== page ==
Enderby bar manager recognized as ‘stand-up’ B.C. restaurant worker

Small Axe Roadhouse’s Carina Stokes one of four to receive special recognition from the BCRFA

At an outdoor drive-in convocation ceremony, Mount Royal University bestows an honorary Doctor of Laws on Blackfoot Elder and residential school survivor Clarence Wolfleg in Calgary on Tuesday, June 8, 2021. THE CANADIAN PRESS/Jeff McIntosh
‘You didn’t get the best of me’: Residential school survivor gets honorary doctorate

Clarence Wolfleg receives honorary doctorate from Mount Royal University, the highest honour the school gives out

Two-year-old Ivy McLeod laughs while playing with Lucky the puppy outside their Chilliwack home on Thursday, June 10, 2021. (Jenna Hauck/ Chilliwack Progress)
VIDEO: B.C. family finds ‘perfect’ puppy with limb difference for 2-year-old Ivy

Ivy has special bond with Lucky the puppy who was also born with limb difference

Cannabis bought in British Columbia (Ashley Wadhwani/Black Press Media)
Is it time to start thinking about greener ways to package cannabis?

Packaging suppliers are still figuring eco-friendly and affordable packaging options that fit the mandates of Cannabis Regulations

“65 years, I’ve carried the stories in my mind and live it every day,” says Jack Kruger. (Athena Bonneau)
‘Maybe this time they will listen’: Survivor shares stories from B.C. residential school

Jack Kruger, living in Syilx territory, wasn’t surprised by news of 215 children’s remains found on the grounds of the former Kamloops Indian Residential School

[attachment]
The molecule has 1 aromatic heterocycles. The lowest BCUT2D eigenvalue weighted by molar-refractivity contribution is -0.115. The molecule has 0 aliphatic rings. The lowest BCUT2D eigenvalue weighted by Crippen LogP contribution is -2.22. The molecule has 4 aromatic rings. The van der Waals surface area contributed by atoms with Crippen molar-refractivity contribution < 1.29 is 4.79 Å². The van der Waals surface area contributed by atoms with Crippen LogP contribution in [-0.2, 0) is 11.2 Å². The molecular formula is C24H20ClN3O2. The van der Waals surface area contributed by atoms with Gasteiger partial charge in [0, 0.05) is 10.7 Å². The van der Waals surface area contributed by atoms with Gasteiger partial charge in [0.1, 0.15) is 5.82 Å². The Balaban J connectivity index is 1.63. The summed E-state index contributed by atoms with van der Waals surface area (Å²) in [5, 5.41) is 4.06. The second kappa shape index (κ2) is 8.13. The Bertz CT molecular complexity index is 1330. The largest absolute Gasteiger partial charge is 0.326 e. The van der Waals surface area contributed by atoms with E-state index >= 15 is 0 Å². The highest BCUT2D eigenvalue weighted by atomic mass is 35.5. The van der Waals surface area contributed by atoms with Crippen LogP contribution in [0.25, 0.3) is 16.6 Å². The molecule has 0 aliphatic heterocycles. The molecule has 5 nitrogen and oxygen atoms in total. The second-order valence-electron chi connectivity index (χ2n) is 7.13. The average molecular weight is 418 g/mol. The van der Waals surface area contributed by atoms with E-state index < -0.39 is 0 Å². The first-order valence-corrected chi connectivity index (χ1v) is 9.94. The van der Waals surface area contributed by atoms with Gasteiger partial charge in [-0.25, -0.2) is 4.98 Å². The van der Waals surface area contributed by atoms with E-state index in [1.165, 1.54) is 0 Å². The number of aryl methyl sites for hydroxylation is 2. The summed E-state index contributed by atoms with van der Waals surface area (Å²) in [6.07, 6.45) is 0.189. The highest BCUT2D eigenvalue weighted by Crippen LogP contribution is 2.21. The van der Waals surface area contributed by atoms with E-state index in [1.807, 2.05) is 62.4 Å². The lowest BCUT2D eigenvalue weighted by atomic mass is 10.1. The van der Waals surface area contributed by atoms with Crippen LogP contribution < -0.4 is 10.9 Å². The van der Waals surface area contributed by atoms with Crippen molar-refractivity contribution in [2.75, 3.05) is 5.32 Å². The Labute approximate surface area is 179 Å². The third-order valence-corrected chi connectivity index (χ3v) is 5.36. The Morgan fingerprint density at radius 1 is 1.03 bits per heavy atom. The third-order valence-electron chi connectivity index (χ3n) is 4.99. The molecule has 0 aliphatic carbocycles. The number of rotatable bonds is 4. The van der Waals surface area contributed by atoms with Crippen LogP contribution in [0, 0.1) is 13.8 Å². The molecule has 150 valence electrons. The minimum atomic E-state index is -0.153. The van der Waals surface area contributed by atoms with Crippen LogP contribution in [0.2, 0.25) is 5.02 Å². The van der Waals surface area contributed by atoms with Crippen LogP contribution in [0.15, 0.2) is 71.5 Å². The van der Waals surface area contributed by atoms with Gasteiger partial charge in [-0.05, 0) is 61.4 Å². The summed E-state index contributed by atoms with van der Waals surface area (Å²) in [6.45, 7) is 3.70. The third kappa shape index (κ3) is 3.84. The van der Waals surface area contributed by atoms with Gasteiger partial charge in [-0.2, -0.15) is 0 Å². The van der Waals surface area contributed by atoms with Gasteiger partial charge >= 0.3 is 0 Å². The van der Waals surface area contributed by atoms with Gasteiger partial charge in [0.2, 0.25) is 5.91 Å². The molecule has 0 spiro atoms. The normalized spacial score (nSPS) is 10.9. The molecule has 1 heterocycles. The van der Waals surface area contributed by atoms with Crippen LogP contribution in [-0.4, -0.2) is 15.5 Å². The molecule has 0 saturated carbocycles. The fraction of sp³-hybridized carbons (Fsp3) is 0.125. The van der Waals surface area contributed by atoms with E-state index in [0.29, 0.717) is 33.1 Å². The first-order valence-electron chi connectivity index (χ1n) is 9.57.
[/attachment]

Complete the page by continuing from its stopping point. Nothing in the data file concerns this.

Join Black Press Media and Do Some Good
Join Black Press Media and Do Some Good

Pay it Forward program supports local businesses in their community giving

A logging truck carries its load down the Elaho Valley near in Squamish, B.C. in this file photo. THE CANADIAN PRESS/Chuck Stoody
Squamish Nation calls for old-growth logging moratorium in its territory

The nation says 44% of old-growth forests in its 6,900-square kilometre territory are protected while the rest remain at risk

Flowers and cards are left at a makeshift memorial at a monument outside the former Kamloops Indian Residential School to honour the 215 children whose remains are believed to have been discovered buried near the city in Kamloops, B.C., on Monday, May 31, 2021. THE CANADIAN PRESS/Darryl Dyck
‘Pick a Sunday:’ Indigenous leaders ask Catholics to stay home, push for apology

Indigenous leaders are calling on Catholics to stand in solidarity with residential school survivors by not attending church services

Most Read